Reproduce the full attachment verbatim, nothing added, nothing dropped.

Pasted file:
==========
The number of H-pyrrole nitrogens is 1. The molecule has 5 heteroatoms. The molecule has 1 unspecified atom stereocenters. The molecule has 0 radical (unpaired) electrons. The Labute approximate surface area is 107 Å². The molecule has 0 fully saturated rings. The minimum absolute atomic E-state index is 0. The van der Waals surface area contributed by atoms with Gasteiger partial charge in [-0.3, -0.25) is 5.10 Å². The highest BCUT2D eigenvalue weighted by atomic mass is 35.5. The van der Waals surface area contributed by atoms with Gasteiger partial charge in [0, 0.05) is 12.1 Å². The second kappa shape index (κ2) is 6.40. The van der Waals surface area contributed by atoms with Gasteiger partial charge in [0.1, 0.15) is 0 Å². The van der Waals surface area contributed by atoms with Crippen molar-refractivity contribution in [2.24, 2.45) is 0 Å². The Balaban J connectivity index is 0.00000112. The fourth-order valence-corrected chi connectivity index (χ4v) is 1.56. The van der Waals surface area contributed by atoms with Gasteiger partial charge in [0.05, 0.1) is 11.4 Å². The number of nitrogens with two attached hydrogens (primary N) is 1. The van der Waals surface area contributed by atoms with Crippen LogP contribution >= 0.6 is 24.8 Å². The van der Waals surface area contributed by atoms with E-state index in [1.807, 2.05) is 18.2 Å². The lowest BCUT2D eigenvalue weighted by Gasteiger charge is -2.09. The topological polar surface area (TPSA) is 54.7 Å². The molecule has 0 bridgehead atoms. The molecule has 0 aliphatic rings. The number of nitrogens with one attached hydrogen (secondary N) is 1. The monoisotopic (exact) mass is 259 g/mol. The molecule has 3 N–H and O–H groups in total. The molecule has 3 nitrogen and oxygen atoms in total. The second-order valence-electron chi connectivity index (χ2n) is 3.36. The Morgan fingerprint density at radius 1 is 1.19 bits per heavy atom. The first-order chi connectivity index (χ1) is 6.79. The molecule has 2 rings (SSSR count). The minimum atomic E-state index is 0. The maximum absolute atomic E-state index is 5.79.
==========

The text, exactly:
The number of H-pyrrole nitrogens is 1. The molecule has 5 heteroatoms. The molecule has 1 unspecified atom stereocenters. The molecule has 0 radical (unpaired) electrons. The Labute approximate surface area is 107 Å². The molecule has 0 fully saturated rings. The minimum absolute atomic E-state index is 0. The van der Waals surface area contributed by atoms with Gasteiger partial charge in [-0.3, -0.25) is 5.10 Å². The highest BCUT2D eigenvalue weighted by atomic mass is 35.5. The van der Waals surface area contributed by atoms with Gasteiger partial charge in [0, 0.05) is 12.1 Å². The second kappa shape index (κ2) is 6.40. The van der Waals surface area contributed by atoms with Gasteiger partial charge in [0.1, 0.15) is 0 Å². The van der Waals surface area contributed by atoms with Crippen molar-refractivity contribution in [2.24, 2.45) is 0 Å². The Balaban J connectivity index is 0.00000112. The fourth-order valence-corrected chi connectivity index (χ4v) is 1.56. The van der Waals surface area contributed by atoms with Gasteiger partial charge in [0.05, 0.1) is 11.4 Å². The number of nitrogens with two attached hydrogens (primary N) is 1. The van der Waals surface area contributed by atoms with Crippen LogP contribution >= 0.6 is 24.8 Å². The van der Waals surface area contributed by atoms with E-state index in [1.807, 2.05) is 18.2 Å². The lowest BCUT2D eigenvalue weighted by Gasteiger charge is -2.09. The topological polar surface area (TPSA) is 54.7 Å². The molecule has 0 bridgehead atoms. The molecule has 0 aliphatic rings. The number of nitrogens with one attached hydrogen (secondary N) is 1. The monoisotopic (exact) mass is 259 g/mol. The molecule has 3 N–H and O–H groups in total. The molecule has 3 nitrogen and oxygen atoms in total. The second-order valence-electron chi connectivity index (χ2n) is 3.36. The Morgan fingerprint density at radius 1 is 1.19 bits per heavy atom. The first-order chi connectivity index (χ1) is 6.79. The molecule has 2 rings (SSSR count). The minimum atomic E-state index is 0. The maximum absolute atomic E-state index is 5.79.